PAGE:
Arthroscopic Labral Repairs
The term “arthro” refers to the joint and the term “scopy” refers to a telescope that can be put into the joint. The labrum is a cartilaginous or soft flange that forms the edge of the hip joint socket.
There are some circumstances where these labral tears or detachments are symptomatic and can be repaired.
Skilled hip arthroscopists are able to accomplish this feat through two or three small nicks in the skin. This is often performed as a day case and, by re-attaching or reconstructing the labrum, pre-operative symptoms can be dramatically diminished or even eliminated.
It is also possible that by re-attaching or repairing a labrum, the rate of demise of a joint which was destined to become arthritic can be dramatically slowed. It is possible that the longevity of the joint can be increased appreciably.
Extra-capsular Arthroscopic Procedures
Not all abnormalities around the hip joint require open operation for correction.
There are occasions when tendons can be released, fluid-filled sacs can be drained, or those sacs (bursae) can actually be removed. Conditions that can be successfully managed arthroscopically include iliopsoas tendinopathy, iliopsoas bursopathy, gluteal tendinopathies and greater trochanteric bursitis.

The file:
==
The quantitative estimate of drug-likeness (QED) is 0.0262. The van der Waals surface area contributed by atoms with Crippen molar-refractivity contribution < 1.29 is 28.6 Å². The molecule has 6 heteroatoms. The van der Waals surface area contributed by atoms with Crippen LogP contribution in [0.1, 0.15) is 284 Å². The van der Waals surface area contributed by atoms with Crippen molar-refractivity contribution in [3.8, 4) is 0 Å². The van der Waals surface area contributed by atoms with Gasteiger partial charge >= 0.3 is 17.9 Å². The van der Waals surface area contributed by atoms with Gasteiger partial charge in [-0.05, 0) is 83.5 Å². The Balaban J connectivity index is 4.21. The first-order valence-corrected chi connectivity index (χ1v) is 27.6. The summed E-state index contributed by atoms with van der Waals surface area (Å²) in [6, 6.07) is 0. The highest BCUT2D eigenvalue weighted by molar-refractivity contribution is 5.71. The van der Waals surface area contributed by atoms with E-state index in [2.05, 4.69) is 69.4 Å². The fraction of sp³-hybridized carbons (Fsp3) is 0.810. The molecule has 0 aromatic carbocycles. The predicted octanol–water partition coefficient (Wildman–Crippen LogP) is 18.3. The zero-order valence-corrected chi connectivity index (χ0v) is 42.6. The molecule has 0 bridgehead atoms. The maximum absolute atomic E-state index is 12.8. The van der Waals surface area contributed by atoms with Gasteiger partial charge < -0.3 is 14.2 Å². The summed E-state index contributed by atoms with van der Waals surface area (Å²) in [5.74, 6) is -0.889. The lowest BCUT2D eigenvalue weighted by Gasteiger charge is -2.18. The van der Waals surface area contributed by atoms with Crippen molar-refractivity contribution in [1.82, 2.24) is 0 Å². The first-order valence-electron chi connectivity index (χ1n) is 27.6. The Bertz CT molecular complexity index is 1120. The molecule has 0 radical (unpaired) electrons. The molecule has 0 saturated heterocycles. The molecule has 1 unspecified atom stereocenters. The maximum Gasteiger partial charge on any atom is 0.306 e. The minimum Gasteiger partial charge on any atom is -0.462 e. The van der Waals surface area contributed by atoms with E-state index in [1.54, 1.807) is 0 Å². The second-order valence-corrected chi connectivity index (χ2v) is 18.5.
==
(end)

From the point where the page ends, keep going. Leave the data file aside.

The term “osteotomy” refers to division of bone. It is something like a controlled fracture. The biology of bone is marvellous. If the controlled fracture or osteotomy is performed satisfactorily, and post-operative management is exemplary, the osteotomy will eventually heal. It means, however, that the direction of weight bearing forces can be altered by changing the direction in which the bone points or faces.
These osteotomies can be used on the pelvic side of the joint or on the thigh bone or femoral side of the joint. Sometimes osteotomies can be performed on both sides, either separately or simultaneously.
The goal of these osteotomies is to improve the biomechanics of the hip joint itself.
Assume, for example, that the socket is too shallow, is too large or is facing in the wrong direction. The weight bearing forces transmitted to the ball are abnormal in magnitude, abnormal in direction, and will tend to excessively wear one small part of the ball in preference to others. This is how osteoarthritis can start and progress. By changing the size, the direction or the inclination of the socket, those forces can be very dramatically reduced. Successful osteotomies around the socket can reduce the symptoms experienced by a patient, can retard the rate at which any form of arthritis process may develop, and give rise to an extremely satisfactory outcome in a well-chosen subject.
Similar concepts apply on the thigh bone or femoral side of the joint. Load bearing forces can be redirected, can be changed in magnitude, and can be used as friends rather than foes.
Whilst osteotomies around the hip joint are performed far less commonly than say thirty or forty years ago, they still have a very important role to play. Surgeons who specialise in hip surgery specifically are usually well skilled in this particular area.